Sunday, September 26

Does God Hear All The Prayers of Humanity?

Many people have often asked, "How is it possible for God to be able to hear, whether he chooses to answer or not, billions of people around the world at the same time, while running the universe as well?" Recently, I read a work by one of the intellectual and theological giants of the twentieth century, Clive Staples Lewis. Commonly known as the Anglican author C.S. Lewis, he known for such works as The Chronicles of Narnia series, The Screwtape Letters, and the work I read, Mere Christianity. In one of the last few chapters, he covered this very topic. In this brief entry, I would like to reflect a bit on what Lewis shared.  (Photo credit to: St. Johns)

Let us picture for a moment, someone writing a book. In this book are "Martha" and "Clark". Clark is sitting in his living room reading the newspaper, when Martha calls his phone, which proceeds to ring. Clark gets up to answer the phone, but just before he hears what she is calling about, the author stop writing, get up, and think for several hours about what to write next. For the author, time passes. But for the characters in the book, Clark and Martha, time does not pass while the author thinks, because in the book, the next moment, Martha explains what she is calling about - but for the author, who is writing this story, time passes, because he is deliberating over what to write next.

That said, let us now assume God is now the author. In fact, we are told in Hebrews 12:2 to fix "our eyes on Jesus, the author and perfecter of faith." Now, we are in the story - time moves for us, but not the same as it does for him. Lewis noted, "God is not hurried along in the time-stream of this universe any more than an author is hurried along in the imaginary time of his own novel. He has infinite attention to spare for each one of us. He does not have to deal with us in the mass. You are as much alone with Him as if you are the only being He had created. When Christ died, he died for you individually just as much as if you had been the only man in the world."

I trust that makes sense. God portrayed as the author, and as the author, time moves differently for him than for us, so that he could take months, years, hours spent in eternity on each and every prayer. So can God really hear all of our prayers at any given moment, run the universe, and maintain order at the same time? With this logic, by all means. In the sacred Scriptures, God promises, "You will seek me and find me when you seek me with all your heart" (Jeremiah 29:13). God can take all the time that he needs to answer our prayers, because he is not bound by time.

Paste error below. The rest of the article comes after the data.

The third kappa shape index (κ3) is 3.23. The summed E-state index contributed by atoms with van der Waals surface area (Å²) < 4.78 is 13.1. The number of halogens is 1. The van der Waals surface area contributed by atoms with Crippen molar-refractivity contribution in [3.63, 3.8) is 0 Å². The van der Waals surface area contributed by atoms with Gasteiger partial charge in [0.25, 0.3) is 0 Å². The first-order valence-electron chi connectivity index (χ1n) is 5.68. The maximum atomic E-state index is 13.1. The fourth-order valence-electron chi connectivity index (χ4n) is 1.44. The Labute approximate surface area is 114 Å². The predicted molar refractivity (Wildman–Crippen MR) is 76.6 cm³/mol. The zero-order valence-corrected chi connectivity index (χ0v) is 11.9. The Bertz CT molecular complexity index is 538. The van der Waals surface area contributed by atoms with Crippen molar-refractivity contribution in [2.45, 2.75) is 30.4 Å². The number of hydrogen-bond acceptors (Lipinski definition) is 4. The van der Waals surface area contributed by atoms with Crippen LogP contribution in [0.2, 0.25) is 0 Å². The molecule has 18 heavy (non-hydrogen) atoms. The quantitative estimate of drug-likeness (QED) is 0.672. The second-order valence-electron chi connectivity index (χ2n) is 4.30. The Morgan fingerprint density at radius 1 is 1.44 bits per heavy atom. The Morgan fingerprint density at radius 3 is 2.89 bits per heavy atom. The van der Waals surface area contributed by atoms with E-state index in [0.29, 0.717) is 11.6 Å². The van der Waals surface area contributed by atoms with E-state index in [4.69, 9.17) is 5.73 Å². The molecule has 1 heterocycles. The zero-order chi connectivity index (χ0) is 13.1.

Another analogy that comes to mind can be derived from Disney's Tron (1982). In the  film, we are shown a video game in an arcade. The creator of this arcade game, Kevin Flynn, goes into his office late one night and somehow enters into the game. In other words, the Creator enters into his Creation (which also has Incarnational connotations). But since Flynn exists as a being outside of the game, while he was creating the game, he determined the laws by which the game would operate, including the mechanics of time. Therefore, he could take a break from his creation - and days, months or years could pass - but time may remain the same within the game. As such, if we apply this analogy (however imperfect) to the topic at hand, we may say that if God's creation (man) reached out to him through prayer, he would have all of the time he needed to hear our prayers, since he exists outside of his creation.

Now, to be fair, this is a rather simple analogy seeking to answer a more complex question. But on a practical level, whether you are a Buddhist, Hindu, Muslim, Christian, Sikh, or what have you, prayer is a common element to each major religious tradition. The Christian tradition would posit that we are all made in the imago dei (image of God), whether that refers to physical appearance or cognitive functions, and Christians are called to "love thy neighbor." With this understanding as a foundation, each human person has inherent dignity, value, and meaning. Therefore, we my infer via such analogies that a divine being could hear all of the prayers of humanity, regardless of who we are, where we are, or the method by which we pray.

Troy Hillman

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